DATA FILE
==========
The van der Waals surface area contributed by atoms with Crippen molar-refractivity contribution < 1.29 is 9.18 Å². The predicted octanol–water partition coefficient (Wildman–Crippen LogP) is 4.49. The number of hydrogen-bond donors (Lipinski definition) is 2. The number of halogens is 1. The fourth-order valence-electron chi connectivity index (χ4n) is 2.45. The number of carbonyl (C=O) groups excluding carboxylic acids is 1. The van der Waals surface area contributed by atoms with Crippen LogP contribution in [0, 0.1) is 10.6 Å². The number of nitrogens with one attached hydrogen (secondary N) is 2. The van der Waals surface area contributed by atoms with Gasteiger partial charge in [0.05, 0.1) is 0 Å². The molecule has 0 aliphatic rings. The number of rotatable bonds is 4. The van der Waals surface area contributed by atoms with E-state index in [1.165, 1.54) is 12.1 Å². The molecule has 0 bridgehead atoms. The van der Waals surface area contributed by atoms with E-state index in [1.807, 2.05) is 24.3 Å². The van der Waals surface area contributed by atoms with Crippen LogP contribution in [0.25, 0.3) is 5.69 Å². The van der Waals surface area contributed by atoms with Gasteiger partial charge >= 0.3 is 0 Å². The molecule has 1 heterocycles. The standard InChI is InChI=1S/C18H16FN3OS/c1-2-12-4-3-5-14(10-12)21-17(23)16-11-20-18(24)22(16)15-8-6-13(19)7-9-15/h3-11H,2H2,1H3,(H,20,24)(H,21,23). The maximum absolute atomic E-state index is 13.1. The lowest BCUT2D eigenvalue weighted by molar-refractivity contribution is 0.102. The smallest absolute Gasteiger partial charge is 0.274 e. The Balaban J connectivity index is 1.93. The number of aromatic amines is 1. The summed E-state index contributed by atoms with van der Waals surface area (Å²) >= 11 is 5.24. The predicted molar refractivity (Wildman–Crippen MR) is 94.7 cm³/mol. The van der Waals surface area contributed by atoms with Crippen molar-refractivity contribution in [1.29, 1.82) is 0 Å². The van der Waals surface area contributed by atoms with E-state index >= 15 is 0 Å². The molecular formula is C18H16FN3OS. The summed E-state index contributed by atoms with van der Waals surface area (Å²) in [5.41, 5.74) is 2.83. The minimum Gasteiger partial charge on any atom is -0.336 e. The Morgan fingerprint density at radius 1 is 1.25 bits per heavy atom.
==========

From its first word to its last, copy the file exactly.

The van der Waals surface area contributed by atoms with Crippen molar-refractivity contribution < 1.29 is 9.18 Å². The predicted octanol–water partition coefficient (Wildman–Crippen LogP) is 4.49. The number of hydrogen-bond donors (Lipinski definition) is 2. The number of halogens is 1. The fourth-order valence-electron chi connectivity index (χ4n) is 2.45. The number of carbonyl (C=O) groups excluding carboxylic acids is 1. The van der Waals surface area contributed by atoms with Crippen LogP contribution in [0, 0.1) is 10.6 Å². The number of nitrogens with one attached hydrogen (secondary N) is 2. The van der Waals surface area contributed by atoms with Gasteiger partial charge in [0.05, 0.1) is 0 Å². The molecule has 0 aliphatic rings. The number of rotatable bonds is 4. The van der Waals surface area contributed by atoms with E-state index in [1.165, 1.54) is 12.1 Å². The molecule has 0 bridgehead atoms. The van der Waals surface area contributed by atoms with E-state index in [1.807, 2.05) is 24.3 Å². The van der Waals surface area contributed by atoms with Crippen LogP contribution in [0.25, 0.3) is 5.69 Å². The van der Waals surface area contributed by atoms with Gasteiger partial charge >= 0.3 is 0 Å². The molecule has 1 heterocycles. The standard InChI is InChI=1S/C18H16FN3OS/c1-2-12-4-3-5-14(10-12)21-17(23)16-11-20-18(24)22(16)15-8-6-13(19)7-9-15/h3-11H,2H2,1H3,(H,20,24)(H,21,23). The maximum absolute atomic E-state index is 13.1. The lowest BCUT2D eigenvalue weighted by molar-refractivity contribution is 0.102. The smallest absolute Gasteiger partial charge is 0.274 e. The Balaban J connectivity index is 1.93. The number of aromatic amines is 1. The summed E-state index contributed by atoms with van der Waals surface area (Å²) >= 11 is 5.24. The predicted molar refractivity (Wildman–Crippen MR) is 94.7 cm³/mol. The van der Waals surface area contributed by atoms with Crippen molar-refractivity contribution in [1.29, 1.82) is 0 Å². The van der Waals surface area contributed by atoms with E-state index >= 15 is 0 Å². The molecular formula is C18H16FN3OS. The summed E-state index contributed by atoms with van der Waals surface area (Å²) in [5.41, 5.74) is 2.83. The minimum Gasteiger partial charge on any atom is -0.336 e. The Morgan fingerprint density at radius 1 is 1.25 bits per heavy atom.